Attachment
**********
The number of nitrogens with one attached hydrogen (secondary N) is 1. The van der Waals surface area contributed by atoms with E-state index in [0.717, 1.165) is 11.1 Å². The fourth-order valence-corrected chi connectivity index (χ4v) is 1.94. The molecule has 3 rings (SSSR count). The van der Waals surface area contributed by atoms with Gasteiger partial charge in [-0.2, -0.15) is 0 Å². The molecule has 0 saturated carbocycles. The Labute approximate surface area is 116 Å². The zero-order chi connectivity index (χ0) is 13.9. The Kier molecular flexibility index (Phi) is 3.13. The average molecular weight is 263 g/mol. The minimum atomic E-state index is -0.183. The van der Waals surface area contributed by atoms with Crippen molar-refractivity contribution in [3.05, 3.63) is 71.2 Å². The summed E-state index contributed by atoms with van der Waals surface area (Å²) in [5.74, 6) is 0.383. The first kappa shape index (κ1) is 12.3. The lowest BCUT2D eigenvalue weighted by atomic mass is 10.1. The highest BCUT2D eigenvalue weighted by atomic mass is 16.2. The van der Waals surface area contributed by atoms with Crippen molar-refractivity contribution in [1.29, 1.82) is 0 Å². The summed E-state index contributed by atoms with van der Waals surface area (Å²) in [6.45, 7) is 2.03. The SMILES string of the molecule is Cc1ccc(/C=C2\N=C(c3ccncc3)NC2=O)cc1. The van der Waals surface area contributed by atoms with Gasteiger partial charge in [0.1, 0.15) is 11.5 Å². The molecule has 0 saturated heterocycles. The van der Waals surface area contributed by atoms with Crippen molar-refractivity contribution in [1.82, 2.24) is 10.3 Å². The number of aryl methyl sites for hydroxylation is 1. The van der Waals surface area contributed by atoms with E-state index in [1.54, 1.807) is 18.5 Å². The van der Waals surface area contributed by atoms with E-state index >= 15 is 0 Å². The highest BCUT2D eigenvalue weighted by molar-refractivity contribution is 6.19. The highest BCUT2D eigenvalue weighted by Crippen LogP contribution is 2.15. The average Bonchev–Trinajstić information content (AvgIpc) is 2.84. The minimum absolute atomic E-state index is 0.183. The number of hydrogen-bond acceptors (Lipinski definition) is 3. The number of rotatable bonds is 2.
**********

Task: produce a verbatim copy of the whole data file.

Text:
The number of nitrogens with one attached hydrogen (secondary N) is 1. The van der Waals surface area contributed by atoms with E-state index in [0.717, 1.165) is 11.1 Å². The fourth-order valence-corrected chi connectivity index (χ4v) is 1.94. The molecule has 3 rings (SSSR count). The van der Waals surface area contributed by atoms with Gasteiger partial charge in [-0.2, -0.15) is 0 Å². The molecule has 0 saturated carbocycles. The Labute approximate surface area is 116 Å². The zero-order chi connectivity index (χ0) is 13.9. The Kier molecular flexibility index (Phi) is 3.13. The average molecular weight is 263 g/mol. The minimum atomic E-state index is -0.183. The van der Waals surface area contributed by atoms with Crippen molar-refractivity contribution in [3.05, 3.63) is 71.2 Å². The summed E-state index contributed by atoms with van der Waals surface area (Å²) in [5.74, 6) is 0.383. The first kappa shape index (κ1) is 12.3. The lowest BCUT2D eigenvalue weighted by atomic mass is 10.1. The highest BCUT2D eigenvalue weighted by atomic mass is 16.2. The van der Waals surface area contributed by atoms with Crippen molar-refractivity contribution in [1.29, 1.82) is 0 Å². The summed E-state index contributed by atoms with van der Waals surface area (Å²) in [6.45, 7) is 2.03. The SMILES string of the molecule is Cc1ccc(/C=C2\N=C(c3ccncc3)NC2=O)cc1. The van der Waals surface area contributed by atoms with Gasteiger partial charge in [0.1, 0.15) is 11.5 Å². The molecule has 0 saturated heterocycles. The van der Waals surface area contributed by atoms with Crippen molar-refractivity contribution in [1.82, 2.24) is 10.3 Å². The number of aryl methyl sites for hydroxylation is 1. The van der Waals surface area contributed by atoms with E-state index in [1.54, 1.807) is 18.5 Å². The van der Waals surface area contributed by atoms with E-state index >= 15 is 0 Å². The highest BCUT2D eigenvalue weighted by molar-refractivity contribution is 6.19. The highest BCUT2D eigenvalue weighted by Crippen LogP contribution is 2.15. The average Bonchev–Trinajstić information content (AvgIpc) is 2.84. The minimum absolute atomic E-state index is 0.183. The number of hydrogen-bond acceptors (Lipinski definition) is 3. The number of rotatable bonds is 2.